The world of IT has, from nearly the beginning, had certifications and qualifications that distinguish different levels of technical competence. However, in today’s climate, where we see the value of formal education and certifications being questioned, where exactly do certification programs fit in?
First let me say that because IT is highly technical it lends itself to being able to measure specific levels of competence through testing. The other thing I would like to point out is that knowledge is not everything—sometimes wisdom is needed to recognize the anomaly that skill does not understand.
A good technician has both a combination of learned skills and troubleshooting acumen. For that reason, many who have been in this field for a long period of time excel at what they do because they have seen so many things that it is easy for them to recognize a problem and prescribe a solution. However, how do we evaluate a new candidate that has little to no experience yet? How do we evaluate a candidate when we are building out a new division of our IT services business such as security? What about when you add a new hardware product? Certifications help us do this.
Here’s a quick guide for the some of the important certifications you should be looking at:
When looking for an entry-level candidate for something like a help desk position, consider the following relevant certifications.
- CompTIA A+
This certification is one of the oldest and most recognized in the industry. It shows a basic competence across a wide range of hardware, software, and troubleshooting skills across a wide variety of platforms.
- Microsoft Certified Professional
This certification includes several different options ranging from Office Specialist to Certified Solutions Expert to Certified Solution Developer. Because most of the world operates in a Microsoft-centric environment, these can be very valuable to your organization.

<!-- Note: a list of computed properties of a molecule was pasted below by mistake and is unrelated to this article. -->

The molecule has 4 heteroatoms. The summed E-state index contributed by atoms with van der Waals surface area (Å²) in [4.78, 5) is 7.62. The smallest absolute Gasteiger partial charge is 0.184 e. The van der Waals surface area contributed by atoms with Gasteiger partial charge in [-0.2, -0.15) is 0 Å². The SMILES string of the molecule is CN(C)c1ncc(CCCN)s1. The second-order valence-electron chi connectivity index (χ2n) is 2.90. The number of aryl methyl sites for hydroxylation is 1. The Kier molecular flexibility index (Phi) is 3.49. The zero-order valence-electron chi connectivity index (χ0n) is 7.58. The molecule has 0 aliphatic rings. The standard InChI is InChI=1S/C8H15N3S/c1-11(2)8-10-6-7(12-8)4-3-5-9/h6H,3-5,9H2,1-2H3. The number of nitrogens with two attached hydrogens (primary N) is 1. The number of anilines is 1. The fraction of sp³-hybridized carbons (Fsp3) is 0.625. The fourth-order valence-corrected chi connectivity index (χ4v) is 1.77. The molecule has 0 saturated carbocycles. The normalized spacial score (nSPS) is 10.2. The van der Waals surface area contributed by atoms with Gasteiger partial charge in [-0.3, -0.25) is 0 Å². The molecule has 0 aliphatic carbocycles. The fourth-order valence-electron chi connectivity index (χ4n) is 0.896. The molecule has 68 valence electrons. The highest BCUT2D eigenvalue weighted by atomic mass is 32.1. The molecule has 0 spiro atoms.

- Various hardware vendor certifications
If your business standardizes on specific equipment—and we know the best MSPs do—make sure your technicians and sales people have the appropriate vendor-specific certifications.
Note: Yes, I mentioned sales people. If your sales staff do not know the product well enough to sell it, you will not need technicians to support it.
As the IT world depends more and more on security it is logical that it has developed certifications around this specific subdomain. Here are a few certifications you should consider.
- CompTIA Security+
Like the A+ certification, this is a great starting point for any IT professional to get a good foundation of knowledge around IT security.
The Certified Information Systems Security Professional is one of the most recognized security-specific certifications around. They also offer several other certifications/training for administrators, cloud computing, software security, and many industry verticals. (Click here to find out more about CISSP.)
- Certified Ethical Hacker
Sometimes thinking like the enemy is the only way to counteract them. This certification concentrates on penetration testing and is frequently a prerequisite for anyone looking to go into IT forensics of any kind.
There are many other certifications that may come into play as your managed services business grows and your employees become tasked with more specific duties. The following certifications are things to look for when hiring these specialists.
- Help desk/service managers
ITIL certifications come in many different levels, but all focus on the best practices around running and managing a help desk environment.
- Project managers
There are several certifications available for project management, including the Certified Associate in Project Management (CAMP) and the Project Management Professional (PMP).
- Database administrators
Oracle and Microsoft SQL specific certifications are also critical to these positions.
Certifications will always play a vital role in the technical industry. They provide guidelines by which we can measure candidates who are not known to us or do not have deep experience in the industry. Also, keep in mind that experience is also a great teacher and can often exceed certifications in value. Your hiring process should be designed to consider both. Training can also be used as an incentive for your existing employees. Treat them well and give them opportunities to grow with your company and many will stay for a long time.
Eric Anthony is principal of customer experience at SolarWinds MSP. Before joining SolarWinds, Eric ran his own managed services provider business for over six years.
You can follow Eric on Twitter@EricAnthonyMSP